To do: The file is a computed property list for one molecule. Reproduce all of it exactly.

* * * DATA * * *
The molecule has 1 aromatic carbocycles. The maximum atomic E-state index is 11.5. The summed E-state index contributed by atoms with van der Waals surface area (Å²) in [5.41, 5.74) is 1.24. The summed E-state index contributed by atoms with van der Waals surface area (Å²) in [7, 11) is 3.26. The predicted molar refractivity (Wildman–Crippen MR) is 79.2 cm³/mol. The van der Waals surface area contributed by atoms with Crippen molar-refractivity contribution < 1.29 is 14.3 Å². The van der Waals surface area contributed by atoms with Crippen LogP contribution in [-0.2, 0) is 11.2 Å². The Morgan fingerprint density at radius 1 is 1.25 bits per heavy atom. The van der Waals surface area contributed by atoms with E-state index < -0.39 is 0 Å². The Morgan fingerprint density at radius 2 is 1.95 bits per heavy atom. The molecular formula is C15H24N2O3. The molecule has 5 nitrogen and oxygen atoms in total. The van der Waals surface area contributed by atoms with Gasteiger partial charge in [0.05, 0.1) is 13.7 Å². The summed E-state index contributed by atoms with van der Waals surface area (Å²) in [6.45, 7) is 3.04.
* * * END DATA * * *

The molecule has 1 aromatic carbocycles. The maximum atomic E-state index is 11.5. The summed E-state index contributed by atoms with van der Waals surface area (Å²) in [5.41, 5.74) is 1.24. The summed E-state index contributed by atoms with van der Waals surface area (Å²) in [7, 11) is 3.26. The predicted molar refractivity (Wildman–Crippen MR) is 79.2 cm³/mol. The van der Waals surface area contributed by atoms with Crippen molar-refractivity contribution < 1.29 is 14.3 Å². The van der Waals surface area contributed by atoms with Crippen LogP contribution in [-0.2, 0) is 11.2 Å². The Morgan fingerprint density at radius 1 is 1.25 bits per heavy atom. The van der Waals surface area contributed by atoms with E-state index < -0.39 is 0 Å². The Morgan fingerprint density at radius 2 is 1.95 bits per heavy atom. The molecular formula is C15H24N2O3. The molecule has 5 nitrogen and oxygen atoms in total. The van der Waals surface area contributed by atoms with Gasteiger partial charge in [0.05, 0.1) is 13.7 Å². The summed E-state index contributed by atoms with van der Waals surface area (Å²) in [6.45, 7) is 3.04.